BACKGROUND: Although the emergency department in Belgian hospital is an important gateway to mental health care, there is lack of information about the way in which this population has evolved. Various studies have reported on the increasing numbers of patients with psychiatric problems, particularly in the younger age group.

AIM: To focus on the psychiatric applications at the emergency department of the Brussels University Hospital over a period of 10 years.

METHOD: All patients who arrived with a psychiatric problem were studied with regard to the following variables: age, gender, diagnosis, time of arrival, referral, destination and application for compulsory admission. The 10-year study involved a total of 6,519 patients.

RESULTS: The largest group of patients were aged between 26 and 45. We noted that there were more depressive disorders in women than in men, but men had more psychotic and substance-related disorders. 60% of the applicants came on their own initiative. The number of patients who returned home after an emergency consultation declined over the period of time under study. About 25% of the patients arrived at the hospital after 8 p.m. and before 8 a.m. There was an increase in the number of persons requesting compulsory admission; about 60% of these actually resulted in a compulsory admission.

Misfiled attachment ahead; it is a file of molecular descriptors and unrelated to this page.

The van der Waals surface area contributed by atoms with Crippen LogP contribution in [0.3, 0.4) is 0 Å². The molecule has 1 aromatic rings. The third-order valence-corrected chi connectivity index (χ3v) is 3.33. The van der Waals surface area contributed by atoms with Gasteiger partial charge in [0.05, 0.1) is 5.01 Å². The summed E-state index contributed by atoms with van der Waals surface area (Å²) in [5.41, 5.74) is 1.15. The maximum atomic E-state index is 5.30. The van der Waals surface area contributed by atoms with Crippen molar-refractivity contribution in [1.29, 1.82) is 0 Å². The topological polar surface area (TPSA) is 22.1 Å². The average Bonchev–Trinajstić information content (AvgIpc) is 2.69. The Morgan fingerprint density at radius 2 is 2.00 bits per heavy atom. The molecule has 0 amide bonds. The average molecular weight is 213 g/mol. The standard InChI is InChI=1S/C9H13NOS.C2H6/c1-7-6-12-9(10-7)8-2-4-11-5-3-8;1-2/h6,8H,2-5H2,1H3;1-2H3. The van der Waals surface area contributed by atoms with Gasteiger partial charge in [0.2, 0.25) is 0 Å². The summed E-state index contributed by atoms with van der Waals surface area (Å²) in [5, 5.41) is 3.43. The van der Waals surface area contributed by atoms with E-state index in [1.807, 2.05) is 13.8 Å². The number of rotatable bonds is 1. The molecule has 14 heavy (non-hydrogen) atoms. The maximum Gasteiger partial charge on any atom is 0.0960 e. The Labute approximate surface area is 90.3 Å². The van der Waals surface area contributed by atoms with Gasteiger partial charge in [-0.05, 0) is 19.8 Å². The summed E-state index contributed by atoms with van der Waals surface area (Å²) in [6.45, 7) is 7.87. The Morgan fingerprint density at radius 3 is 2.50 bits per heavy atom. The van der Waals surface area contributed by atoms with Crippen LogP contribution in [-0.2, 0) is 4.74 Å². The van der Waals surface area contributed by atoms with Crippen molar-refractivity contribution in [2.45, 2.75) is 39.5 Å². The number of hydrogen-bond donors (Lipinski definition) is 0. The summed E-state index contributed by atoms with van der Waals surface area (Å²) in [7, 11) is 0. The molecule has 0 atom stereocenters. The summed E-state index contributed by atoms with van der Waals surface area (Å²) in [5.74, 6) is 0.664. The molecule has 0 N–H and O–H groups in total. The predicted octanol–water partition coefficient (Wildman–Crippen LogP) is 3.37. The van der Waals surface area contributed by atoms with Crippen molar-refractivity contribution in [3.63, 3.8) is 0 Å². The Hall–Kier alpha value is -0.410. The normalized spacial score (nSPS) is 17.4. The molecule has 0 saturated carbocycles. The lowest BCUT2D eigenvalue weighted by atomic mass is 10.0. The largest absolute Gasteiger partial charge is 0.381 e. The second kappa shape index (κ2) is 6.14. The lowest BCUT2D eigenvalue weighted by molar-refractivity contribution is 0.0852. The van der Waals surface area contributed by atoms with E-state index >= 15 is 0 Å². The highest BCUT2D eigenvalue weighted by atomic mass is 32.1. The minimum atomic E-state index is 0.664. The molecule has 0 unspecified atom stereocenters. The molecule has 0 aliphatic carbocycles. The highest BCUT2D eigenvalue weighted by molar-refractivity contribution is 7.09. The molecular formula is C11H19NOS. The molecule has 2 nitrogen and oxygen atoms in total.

CONCLUSION: The results demonstrate the importance of psychiatric care in an emergency department of a general hospital and are remarkably similar to the results of other studies. However, some of the comments on the Brussels situation are influenced specifically by the metropolitan area in which the hospital is situated.

Original languageDutch
Pages (from-to)323-331
Number of pages9
JournalTijdschrift voor Psychiatrie
Issue number5
Publication statusPublished - 2015

    Research areas

  • Mental Health Care, emergency

ID: 8633384